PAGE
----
“We ask you, brothers, to respect those who labor among you and are over you in the Lord and admonish you, and to esteem them very highly in because of their work. Be at peace among yourselves. And we urge you, brothers, admonish the idle, encourage the fainthearted, help the weak, be patient with all of them.” First Thessalonians 5:12 – 14; ESV

October is declared Clergy Appreciation Month. During this month, people are encouraged to send letters, give notes of encouragement, and just be appreciative of all the hard-working dedications that their clergy presented them. However, in many churches and in many denominations, this is overlooked by the congregations. Sometimes, even the pastors themselves are not aware of this. If they are aware, they say nothing because they feel that if they pointed out to their congregations, it will appear to be a form of selfishness. The reality of it all is that pastors and clergy not only want to know better efforts are not only appreciated but also effective. If there is no feedback of how they serve, they are left wondering if they are effective enough.

Leading the congregation is not as simple as some people may feel. Pastoring is more than just presenting sermons on a Sunday morning and visited a few sick people now and then; it is a call in place by God to true servants who seek the very best of themselves in service to God and to those whom He has entrusted them. A truly good shepherd and pastor try to model themselves after the true Good Shepherd and Pastor: Jesus Christ. Jesus not only gave magnificent sermons, He went into the world around Him and made a difference. Jesus not only visited the sick, He healed them. Jesus not only counseled people; he was the Great Counselor. Jesus raised people from the dead physically/mentally/emotionally/spiritually. Jesus work side-by-side with those whom he loves. Jesus prayed for them, cried with them, held them close and encourage them every opportunity he had. This is what a true pastor does. This is what I strive to be like each and every day; yet there are times when I fail miserably. When I do feel like a failure; I have a body of people around me (God, family, friends, my congregation, other pastors and so on) surrounding me and uplifting when I need it most so that I can continue serving the way that I am called to serve. These people make a difference in my life because somehow I’ve made a difference in theirs. I am beyond blessed because of this.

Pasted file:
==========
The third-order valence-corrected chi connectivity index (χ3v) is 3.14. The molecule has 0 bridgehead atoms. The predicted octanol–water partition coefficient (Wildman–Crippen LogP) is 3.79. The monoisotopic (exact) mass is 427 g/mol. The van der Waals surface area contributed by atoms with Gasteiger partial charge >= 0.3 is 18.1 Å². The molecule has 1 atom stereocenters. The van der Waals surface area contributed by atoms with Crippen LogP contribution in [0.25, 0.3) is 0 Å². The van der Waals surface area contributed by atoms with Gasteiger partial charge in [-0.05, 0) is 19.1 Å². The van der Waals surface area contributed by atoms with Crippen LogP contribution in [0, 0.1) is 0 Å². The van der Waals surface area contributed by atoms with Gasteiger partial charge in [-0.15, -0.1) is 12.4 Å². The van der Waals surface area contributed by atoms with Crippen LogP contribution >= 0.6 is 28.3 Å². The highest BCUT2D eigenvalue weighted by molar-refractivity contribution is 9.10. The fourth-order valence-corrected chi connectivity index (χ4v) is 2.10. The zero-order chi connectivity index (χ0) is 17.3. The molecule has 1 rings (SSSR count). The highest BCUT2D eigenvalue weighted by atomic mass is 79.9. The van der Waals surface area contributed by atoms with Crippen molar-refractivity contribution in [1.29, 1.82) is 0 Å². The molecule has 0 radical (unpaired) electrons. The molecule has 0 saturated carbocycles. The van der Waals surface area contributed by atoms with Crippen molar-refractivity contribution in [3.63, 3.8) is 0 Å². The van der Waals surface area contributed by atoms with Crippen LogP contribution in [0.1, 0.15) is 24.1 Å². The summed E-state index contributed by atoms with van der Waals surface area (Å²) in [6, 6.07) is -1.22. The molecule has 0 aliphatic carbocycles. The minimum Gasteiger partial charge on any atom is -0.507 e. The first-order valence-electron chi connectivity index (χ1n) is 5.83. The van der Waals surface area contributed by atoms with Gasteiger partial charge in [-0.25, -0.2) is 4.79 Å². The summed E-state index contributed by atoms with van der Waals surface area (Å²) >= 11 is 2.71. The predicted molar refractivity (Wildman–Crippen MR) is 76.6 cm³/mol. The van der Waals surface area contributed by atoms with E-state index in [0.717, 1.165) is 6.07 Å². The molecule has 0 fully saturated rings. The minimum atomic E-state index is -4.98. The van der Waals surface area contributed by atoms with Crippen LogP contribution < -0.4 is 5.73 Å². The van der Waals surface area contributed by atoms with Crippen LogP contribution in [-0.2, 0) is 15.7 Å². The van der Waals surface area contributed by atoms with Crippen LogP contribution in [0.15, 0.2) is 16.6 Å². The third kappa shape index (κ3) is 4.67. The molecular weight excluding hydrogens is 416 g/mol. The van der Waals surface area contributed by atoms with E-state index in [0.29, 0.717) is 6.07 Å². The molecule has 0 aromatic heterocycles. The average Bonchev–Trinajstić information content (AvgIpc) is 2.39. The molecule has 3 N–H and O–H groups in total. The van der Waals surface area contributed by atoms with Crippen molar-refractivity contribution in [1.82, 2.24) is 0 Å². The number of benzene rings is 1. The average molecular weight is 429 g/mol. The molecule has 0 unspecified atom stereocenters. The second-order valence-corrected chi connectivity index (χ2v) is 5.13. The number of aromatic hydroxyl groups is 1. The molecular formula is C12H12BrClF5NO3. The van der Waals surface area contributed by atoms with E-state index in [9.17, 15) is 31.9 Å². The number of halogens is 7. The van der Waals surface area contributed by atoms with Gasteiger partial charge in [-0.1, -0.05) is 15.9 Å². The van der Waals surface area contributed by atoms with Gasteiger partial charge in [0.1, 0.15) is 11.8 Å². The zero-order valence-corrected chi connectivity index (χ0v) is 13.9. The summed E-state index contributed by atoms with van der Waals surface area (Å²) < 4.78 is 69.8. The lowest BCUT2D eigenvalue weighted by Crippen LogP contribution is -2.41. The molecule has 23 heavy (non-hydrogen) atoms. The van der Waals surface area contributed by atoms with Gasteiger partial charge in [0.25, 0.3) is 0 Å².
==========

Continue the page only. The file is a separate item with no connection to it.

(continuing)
However, there are many pastors and clergy were not as fortunate as I am; in fact, they are alone in their service to God with the exception of God been by their side. They feel no support, no appreciation, no sort of worth or value from those they serve. This is not only sad; it’s very disheartening. Churches are losing extremely gifted and talented pastors and clergy on a daily basis because they feel undervalued and unloved by those who they serve in strive to do what God has instructed them to do. When they go to offer love; they receive criticism. When they preach and teach about God’s biblically sound sinful habits, they are deemed old-fashioned in her either forced to conform to the world’s new set standards of what sin is (which in the world’s point of view many of the biblical since are now commonplace acceptance and even praiseworthy).

The passage presented up above simply ask that you respect and honor those who are trying to get you closer to God by preaching biblically sound doctrine, modeling not only the desire but the discipline of leaving a godly life and to present yourselves as a living sacrifice to God’s will enshrined in your heart so that the world can see the joy of salvation through Jesus Christ. Paul, the writer Thessalonians, asked us to hold them in high esteem because these individuals have answered God’s call on their lives to be servants to His people. There is a great deal that goes into serving God in the way that pastors and clergy do.

So as you read the title of this article, you saw were I wrote to make a difference in your pastor’s/clergy’s life; what does this mean? Allow me to share with you some of the ways that you can make a difference in your pastor’s/clergy’s life:

• Pray for them — let them know that you are praying for them continual basis and that you are praying for spiritual blessings, guidance/leading, praying for their families and any situations they may be facing on a personal/professional basis.

• Support them with your presence — faithfully attend services when available, spend time getting to know your pastor/clergy, have a cup of coffee with them just because…

• Send them notes and letters of encouragement — sometimes just a simple note, card, text or even a phone call of encouragement, maybe thanking them for something that they’ve done for you, just let them know that you’re thinking of them and encourage them in ways that you can never imagine.

• Gifts of appreciation — if you feel led to give something of substance, then do what God puts in your heart. Whether it be homemade items, store-bought items, gift cards or whatever it is, follow God’s leading asked what would make them feel that they are valued. Most pastors are not in this for the money/recognition; they are in a because of their love for God and for man. Just like we give gifts of appreciation to one another, given one to your pastor/clergy is also an appropriate thing to do.

There’s so much more that you can do; ask God for direction and I promise you that he will give it to you. Let your pastor/clergy know that you have been blessed by having them in your life and that your life is all the more better because of the way that God is using them in yours.

The Rev. John Boyanowski serves at Pleasant Lake United Methodist Church.

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